Happy Holidays to everyone and welcome to winter; a season for spending time with friends and family, hibernating indoors, eating yummy food, and bracing ourselves for the cold winter weather ahead. While you may shiver and reach for your coziest winter woolies, the cold, snow and ice shouldn’t put a halt to your physical activity.
There are many benefits to staying active in the winter, or being active in general, such as boosting your immunity, keeping the lymphatic system active, and preventing you from getting sick. Winter fitness specifically can also prevent weight gain that can occur from inactivity and holiday eating and drinking, as well as the aches and pains that parallel sedentary behaviours.
There are many ways to stay active in the cold winter weather:
Walking is an easy activity for all fitness levels and an effective cardiovascular workout. If gearing up for the ice and cold isn’t your style, you can always walk indoors at the local mall or track at the summit centre. Regardless of where you choose to walk, make sure you warm up properly by doing some simple stretches and by walking at a slower pace for the first 5 to 10 minutes of your walking routine.
- Get out on the slopes
Winter is the perfect time to get involved in outdoor sports such as cross-country skiing, snowshoeing, or downhill sports (ski, snowboard, telemarking). It’s not only fun to do with friends and family but also great cardio.
- Indoor Gym
If the cold outdoors isn’t for you, spend more time at one of your local gyms. You can also keep things interesting by mixing up your regular routine by trying new activities such as kickboxing, spin, or a HIIT (high intensity interval training) class.
- Home Workouts
If you’re not into the gym scene or if the weather outside is frightful, put on an exercise DVD or checkout youtube for great indoor workouts (we particularly like POPSUGAR fitness on youtube).
- Restorative Activities
If you’re feeling a bit sluggish and don’t feel like doing an intense workout, no worries, opt for gentle or restorative activities such as yoga, tai-chi, and/or pilates. Although less intense, these activities still help build strength and stamina, promote flexibility, and help you relax.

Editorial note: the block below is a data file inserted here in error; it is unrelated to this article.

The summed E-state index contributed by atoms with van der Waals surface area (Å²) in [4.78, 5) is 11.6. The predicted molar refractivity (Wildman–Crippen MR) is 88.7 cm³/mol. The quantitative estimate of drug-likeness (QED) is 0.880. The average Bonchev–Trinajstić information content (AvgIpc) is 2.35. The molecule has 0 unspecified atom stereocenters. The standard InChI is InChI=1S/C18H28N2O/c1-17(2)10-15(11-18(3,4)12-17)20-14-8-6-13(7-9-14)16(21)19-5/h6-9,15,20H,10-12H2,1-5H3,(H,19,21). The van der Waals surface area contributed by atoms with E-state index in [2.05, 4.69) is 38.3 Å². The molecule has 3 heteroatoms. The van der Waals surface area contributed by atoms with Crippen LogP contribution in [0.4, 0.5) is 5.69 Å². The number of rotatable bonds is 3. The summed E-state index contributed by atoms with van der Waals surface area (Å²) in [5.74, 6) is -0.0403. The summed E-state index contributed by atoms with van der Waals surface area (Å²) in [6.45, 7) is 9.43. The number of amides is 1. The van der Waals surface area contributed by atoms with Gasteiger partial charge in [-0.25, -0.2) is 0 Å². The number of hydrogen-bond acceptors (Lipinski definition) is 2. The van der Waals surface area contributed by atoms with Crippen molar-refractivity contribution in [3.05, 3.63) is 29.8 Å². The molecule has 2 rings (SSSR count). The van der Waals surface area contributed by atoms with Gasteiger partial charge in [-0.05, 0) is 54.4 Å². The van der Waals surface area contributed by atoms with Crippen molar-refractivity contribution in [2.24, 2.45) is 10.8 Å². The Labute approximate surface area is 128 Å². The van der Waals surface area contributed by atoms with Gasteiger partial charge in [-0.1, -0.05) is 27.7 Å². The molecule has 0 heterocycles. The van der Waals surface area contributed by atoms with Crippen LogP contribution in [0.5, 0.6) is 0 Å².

- Household Chores
Even though I personally would rather do any of the above over this, you can always clean your house. An hour of housework burns approximately 200calories; as an added bonus you can be ahead on your spring cleaning and get back outside ASAP when the warm weather returns.
It is important to keep in mind that winter can be an excellent time to enjoy staying active by participating in outdoor activities, but it can also place extra demands on your system. Weather conditions, including temperatures, during the winter can change drastically so it is important to be well prepared to enjoy and reap the most benefits of your chosen activity. A few important facts on dressing and preparing for winter workouts:
- Dress in layers. Try to wear fabrics that “wick” moisture away from your body to help keep you warm and dry. Top off the layers with a lightweight, breathable, windproof jacket.
- Cover your head. Wear a hat to minimize heat loss from the head and neck. About 50% of your total heat loss is through the head and neck.
- Protect your hands with moisture wicking mittens/gloves.
- Extend your warm-up. Slowly warm-up to increase your heart rate and circulation; this will decrease your risk of injury, improve your flexibility and allow for better performance.
- Drink water! Because of the cold temperatures it is harder to gauge how much sweat you are losing, making it easier to get dehydrated.
Staying active during the winter months can not only make winter more bearable but can also help to maintain or even improve your physical and emotional health. For the greatest health benefits try to perform 30 minutes of moderate-intensity aerobic exercise three (or more) times per week plus strengthening activities and stretching twice a week.
Have a safe and happy holidays and an enjoyable winter season!
For more information or to book an appointment call 705-380-3312 or visit the website . Surge Physiotherapy is located at 33 King William Street, Suite 204, in Huntsville. Office hours are flexible with evening appointments available (3x/week). Email – email@example.com
Stephanie is a bilingual, Registered Physiotherapist with the College of Physiotherapist of Ontario and the Canadian Physiotherapy Association who is committed to providing a hands on, personalized approach to physiotherapy.
Stephanie, a native to the Huntsville community, developed a passion for health and wellness during her youth while competing in cross-country running, nordic skiing, and track and field. Stephanie has always had a strong caring nature and fell in love with the physiotherapy profession while volunteering at a physiotherapy clinic during high school and university.
Stephanie continued to build on her passion for health care by attending McGill University and completing her Bachelors of Science in Kinesiology. During her Masters in Health Science of Physiotherapy, completed at the University of Ottawa, she completed internships in orthopaedic clinics, hospitals, home care, and neurology centres.